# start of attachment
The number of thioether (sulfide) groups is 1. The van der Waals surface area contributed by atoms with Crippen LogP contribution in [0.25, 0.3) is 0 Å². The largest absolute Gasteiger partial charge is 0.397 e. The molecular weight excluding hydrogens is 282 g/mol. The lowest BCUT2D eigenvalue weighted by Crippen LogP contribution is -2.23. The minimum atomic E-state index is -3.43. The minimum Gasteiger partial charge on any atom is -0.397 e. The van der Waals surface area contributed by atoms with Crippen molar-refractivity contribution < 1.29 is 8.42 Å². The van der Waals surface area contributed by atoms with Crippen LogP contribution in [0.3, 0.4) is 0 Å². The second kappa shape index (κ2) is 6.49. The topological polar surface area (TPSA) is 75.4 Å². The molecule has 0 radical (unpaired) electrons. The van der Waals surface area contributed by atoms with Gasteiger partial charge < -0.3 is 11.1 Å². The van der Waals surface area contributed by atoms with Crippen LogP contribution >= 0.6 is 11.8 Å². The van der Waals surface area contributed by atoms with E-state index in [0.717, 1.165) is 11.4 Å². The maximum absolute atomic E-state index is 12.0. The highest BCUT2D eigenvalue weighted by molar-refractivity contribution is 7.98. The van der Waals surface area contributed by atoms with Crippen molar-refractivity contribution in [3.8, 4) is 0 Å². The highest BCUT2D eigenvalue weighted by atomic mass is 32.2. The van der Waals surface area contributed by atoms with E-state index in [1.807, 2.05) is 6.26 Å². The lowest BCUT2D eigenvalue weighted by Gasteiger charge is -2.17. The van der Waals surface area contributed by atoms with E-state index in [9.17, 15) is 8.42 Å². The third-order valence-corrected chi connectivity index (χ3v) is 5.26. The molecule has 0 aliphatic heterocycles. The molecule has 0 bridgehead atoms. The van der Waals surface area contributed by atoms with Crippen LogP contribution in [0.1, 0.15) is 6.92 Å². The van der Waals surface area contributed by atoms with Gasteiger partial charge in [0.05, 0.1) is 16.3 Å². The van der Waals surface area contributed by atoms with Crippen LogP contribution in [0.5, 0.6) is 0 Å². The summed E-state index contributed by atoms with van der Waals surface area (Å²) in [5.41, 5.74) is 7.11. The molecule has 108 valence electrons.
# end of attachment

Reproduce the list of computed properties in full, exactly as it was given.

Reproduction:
The number of thioether (sulfide) groups is 1. The van der Waals surface area contributed by atoms with Crippen LogP contribution in [0.25, 0.3) is 0 Å². The largest absolute Gasteiger partial charge is 0.397 e. The molecular weight excluding hydrogens is 282 g/mol. The lowest BCUT2D eigenvalue weighted by Crippen LogP contribution is -2.23. The minimum atomic E-state index is -3.43. The minimum Gasteiger partial charge on any atom is -0.397 e. The van der Waals surface area contributed by atoms with Crippen molar-refractivity contribution < 1.29 is 8.42 Å². The van der Waals surface area contributed by atoms with Crippen LogP contribution in [0.3, 0.4) is 0 Å². The second kappa shape index (κ2) is 6.49. The topological polar surface area (TPSA) is 75.4 Å². The molecule has 0 radical (unpaired) electrons. The van der Waals surface area contributed by atoms with Gasteiger partial charge < -0.3 is 11.1 Å². The van der Waals surface area contributed by atoms with Crippen LogP contribution >= 0.6 is 11.8 Å². The van der Waals surface area contributed by atoms with E-state index in [0.717, 1.165) is 11.4 Å². The maximum absolute atomic E-state index is 12.0. The highest BCUT2D eigenvalue weighted by molar-refractivity contribution is 7.98. The van der Waals surface area contributed by atoms with Crippen molar-refractivity contribution in [3.8, 4) is 0 Å². The highest BCUT2D eigenvalue weighted by atomic mass is 32.2. The van der Waals surface area contributed by atoms with E-state index in [1.807, 2.05) is 6.26 Å². The lowest BCUT2D eigenvalue weighted by Gasteiger charge is -2.17. The van der Waals surface area contributed by atoms with E-state index in [9.17, 15) is 8.42 Å². The third-order valence-corrected chi connectivity index (χ3v) is 5.26. The molecule has 0 aliphatic heterocycles. The molecule has 0 bridgehead atoms. The van der Waals surface area contributed by atoms with Crippen LogP contribution in [0.1, 0.15) is 6.92 Å². The van der Waals surface area contributed by atoms with Gasteiger partial charge in [0.05, 0.1) is 16.3 Å². The van der Waals surface area contributed by atoms with Crippen LogP contribution in [0.5, 0.6) is 0 Å². The summed E-state index contributed by atoms with van der Waals surface area (Å²) in [5.41, 5.74) is 7.11. The molecule has 108 valence electrons.